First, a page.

It is a typical restoration of the old, a counterattack, or a liquidation. This rumor was first started by two high ranking cadres in a military unit. The spread of these things is very harmful. Another instance is that [cadres of] Kiangsi province took Liu Shao-ch’i’s counterrevolutionary rumors for Chairman Mao’s instructions and transmitted them to millions of people at the cadre conferences. However, this was not strange. Some of our cadres have rumor markets in their brains. They sell rumors once they receive the goods. From the class standpoint of view, this is not strange.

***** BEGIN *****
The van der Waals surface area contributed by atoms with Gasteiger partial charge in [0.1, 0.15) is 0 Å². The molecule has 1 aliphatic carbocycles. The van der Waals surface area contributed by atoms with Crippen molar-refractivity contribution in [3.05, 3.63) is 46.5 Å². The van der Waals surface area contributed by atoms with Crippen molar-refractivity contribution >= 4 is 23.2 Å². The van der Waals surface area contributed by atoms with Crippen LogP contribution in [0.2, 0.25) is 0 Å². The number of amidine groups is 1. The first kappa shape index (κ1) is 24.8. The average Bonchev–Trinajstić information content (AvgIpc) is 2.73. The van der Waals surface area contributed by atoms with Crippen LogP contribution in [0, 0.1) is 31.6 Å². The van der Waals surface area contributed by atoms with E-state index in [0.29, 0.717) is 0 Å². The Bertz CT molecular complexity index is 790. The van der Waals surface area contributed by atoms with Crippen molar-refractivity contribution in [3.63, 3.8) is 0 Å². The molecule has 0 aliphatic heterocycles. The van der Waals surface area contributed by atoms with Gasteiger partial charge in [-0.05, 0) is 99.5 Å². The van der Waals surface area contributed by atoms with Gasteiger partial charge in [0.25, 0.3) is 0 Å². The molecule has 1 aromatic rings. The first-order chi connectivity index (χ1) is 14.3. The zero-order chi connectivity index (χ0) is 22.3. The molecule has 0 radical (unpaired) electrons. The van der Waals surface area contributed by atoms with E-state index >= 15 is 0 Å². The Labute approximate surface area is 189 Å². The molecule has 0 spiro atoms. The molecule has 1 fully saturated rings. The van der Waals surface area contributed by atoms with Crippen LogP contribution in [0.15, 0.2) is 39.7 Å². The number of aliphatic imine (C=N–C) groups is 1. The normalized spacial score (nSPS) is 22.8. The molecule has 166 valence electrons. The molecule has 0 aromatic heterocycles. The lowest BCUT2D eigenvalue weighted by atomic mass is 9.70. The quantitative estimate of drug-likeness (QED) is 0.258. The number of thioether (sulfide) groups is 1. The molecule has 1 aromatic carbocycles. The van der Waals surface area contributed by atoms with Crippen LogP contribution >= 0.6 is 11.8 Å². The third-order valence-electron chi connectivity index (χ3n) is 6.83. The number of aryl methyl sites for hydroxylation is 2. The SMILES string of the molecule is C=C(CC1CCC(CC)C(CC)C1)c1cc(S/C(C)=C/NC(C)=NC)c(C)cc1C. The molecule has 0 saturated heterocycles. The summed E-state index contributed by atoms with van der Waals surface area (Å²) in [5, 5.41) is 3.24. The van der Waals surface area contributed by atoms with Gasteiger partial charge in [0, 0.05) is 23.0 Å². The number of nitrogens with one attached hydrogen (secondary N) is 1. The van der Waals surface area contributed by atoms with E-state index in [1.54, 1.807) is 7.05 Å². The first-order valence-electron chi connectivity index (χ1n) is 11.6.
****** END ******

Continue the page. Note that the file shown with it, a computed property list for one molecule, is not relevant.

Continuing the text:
Some people are not bad but are already disarmed ideologically and deprived of the ability to distinguish sweet flowers from poisonous weeds. Chairman Mao severely criticized this counterrevolutionary rumor and changed it to read: “Sweep the temple; invite the real god; old marshals return to the line; little soldiers are promoted.” Chairman Mao’s instructions sufficiently reflect the revolutionary line on the question of cadres. It is important that we should exploit the effect of the proletarian revolutionaries of the older generation and, at the same time, make great efforts to train thousands of, not one or two, successors to the proletarian undertakings. It would be a mistake not to exploit the talents of veteran cadres, and it would also be a mistake to determine their position by experience and age regardless of their performance in the realistic class struggle. Their ability to fight in the north and south in the past is important, but we should also see their consciousness and performance in the realistic class struggle. If their thinking is revisionist, can they fight for the proletariat? We believe that especially at this major turning point, the evaluation of cadres should not be based only on history without consideration of the present facts and that primary emphasis should be placed on their consciousness in the line struggle. This should apply to all cadres whether they are local, military, old or new.